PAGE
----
By Ismail Omipidan
It is exactly 24 years today since Nigerians filed out in an unprecedented manner to cast their ballot for a Muslim-Muslim ticket. There were just two front runners in the contest: late Chief Moshood Kashimawo Olawale Abiola and Alhaji Bashir Tofa.
While Abiola, running on the platform of the defunct Social Democratic Party, SDP, had Alhaji Babagana Kingibe, a fellow Muslim and former foreign Affairs minister as running mate, Tofa, a Kano man and a Muslim, running on the platform of the defunct National Republican Convention, NRC, had Dr. Sylvester Ugoh, an Igbo, a Christian and former governor of the defunct Central Bank of Biafra, as running mate.
Intrestingly, prominent Nigerians have continued to pay glowing tributes to Abiola, the acclaimed winner of the historic June 12 , 1993 presidential contest. Among them are: former Vice President, Atiku Abubakar, governors of Ekiti, Ondo, Lagos and former Lagos State governor, Asiwaju Bola Ahmed Tinubu.
However, unlike today that the Nigerian electorates bother about the religious and ethnic inclinations of the candidate, both factors played little or no role in the June 12 1993 presidential election.
In the end, Abiola and Kingibe were adjudged to have won the race. However, midway into the release of the results, the final result was arrested the hope of Nigerians dashed. The result was annulled.
The annulment led to series of uprisings in the country, especially in the South-West, a situation that forced the then Military President, Ibrahim Badamasi Babangida, to hurriedly step aside, and put in place an interim government, led by Chief Earnest Shonekan, who hails from the same state- Ogun, like Abiola.
In spite of the fact that Shonekan, an Egba man was in charge of the affairs of the country, the agitations in the country for the actualization of the June 12 mandate did not abate. And barely three months in the saddle, the Interim National Government, ING, was kicked out by the military, led by late Gen. Sani Abacha.
When Abacha first came in the protests across the country, especially in the South-West, reduced ostensibly because there was an alleged understanding between Abiola and the military government that the June 12 mandate would be restored, however, when it became clear that Abacha was not sincere and was unlikely to keep to the alleged understanding, the agitations started all over again, with the Odua Peoples Congress, OPC, leading the struggle, in the South-West.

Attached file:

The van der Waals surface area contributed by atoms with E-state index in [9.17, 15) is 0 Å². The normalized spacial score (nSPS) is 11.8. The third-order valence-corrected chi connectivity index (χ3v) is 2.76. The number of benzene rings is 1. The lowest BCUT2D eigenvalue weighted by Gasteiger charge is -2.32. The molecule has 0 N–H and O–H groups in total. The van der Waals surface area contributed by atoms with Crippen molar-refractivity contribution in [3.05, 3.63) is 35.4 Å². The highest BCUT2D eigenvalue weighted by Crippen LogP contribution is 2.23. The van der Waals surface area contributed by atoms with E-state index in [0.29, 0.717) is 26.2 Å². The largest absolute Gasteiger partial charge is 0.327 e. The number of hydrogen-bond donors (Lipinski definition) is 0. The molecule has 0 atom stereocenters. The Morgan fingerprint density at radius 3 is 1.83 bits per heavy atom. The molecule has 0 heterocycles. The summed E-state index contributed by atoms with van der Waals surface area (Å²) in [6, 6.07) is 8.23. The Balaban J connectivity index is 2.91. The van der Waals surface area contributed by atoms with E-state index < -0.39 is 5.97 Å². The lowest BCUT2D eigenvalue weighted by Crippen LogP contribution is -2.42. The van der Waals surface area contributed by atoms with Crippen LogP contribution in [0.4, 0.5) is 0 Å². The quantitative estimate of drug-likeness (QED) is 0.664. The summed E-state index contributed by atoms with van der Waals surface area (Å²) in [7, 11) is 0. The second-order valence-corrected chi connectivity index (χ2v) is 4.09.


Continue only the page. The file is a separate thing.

The struggle, culminated in the arrest and detention of Abiola by Abacha in 1994. By 1997, Abacha died. Incidentally, Abiola also died same year in detention. The struggle to actualize the June 12 mandate inevitably forced the military led by General Abdulsalami Abubakar (rtd) to hurriedly put together a transition programme which saw Nigeria’s return to democratic rule in 1999. But rather than set aside June 12, as the country’s Democracy Day, May 29 was set aside for the day. In spite of that, since then till date, no June 12 date has passed without some Nigerians marking the day.
Already, the OPC has since said that its annual June 12 lecture in memory of Late Chief Moshood Abiola would hold today, in Lagos, under the chairmanship of former Abia state governor and a chieftain of the All Progressives Congress, APC, Dr. Orji Uzor Kalu.
In a statement last Friday, the group said the lecture’s theme, “MKO as a Symbol of Freedom in the History of Nigeria’s Democracy,” would be delivered by an Associate Professor, Department of Philosophy, University of Lagos, Dr. Chiedozie Okoro.
The statement added: “The June 12 lecture, powered by OPC, will be the 17th edition. It is to commemorate the symbol of Nigeria’s democracy, the late Chief MKO Abiola, who contested in the June 12, 1993 election to become Nigeria’s President.”
On his part, former Vice President, Atiku Abubakar said the annulled June 12 1993 presidential election won by late MKO Abiola would continue to be a watershed in the nation’s history because it was a major step to true democratization of Nigeria.
He said the annulment of the election stretched the unity of the country to an unimaginable height reiterating that it would continue to hold a place in the nation’s democracy, adding that it was a traumatising period which caused many Nigerians to question the unity of the country.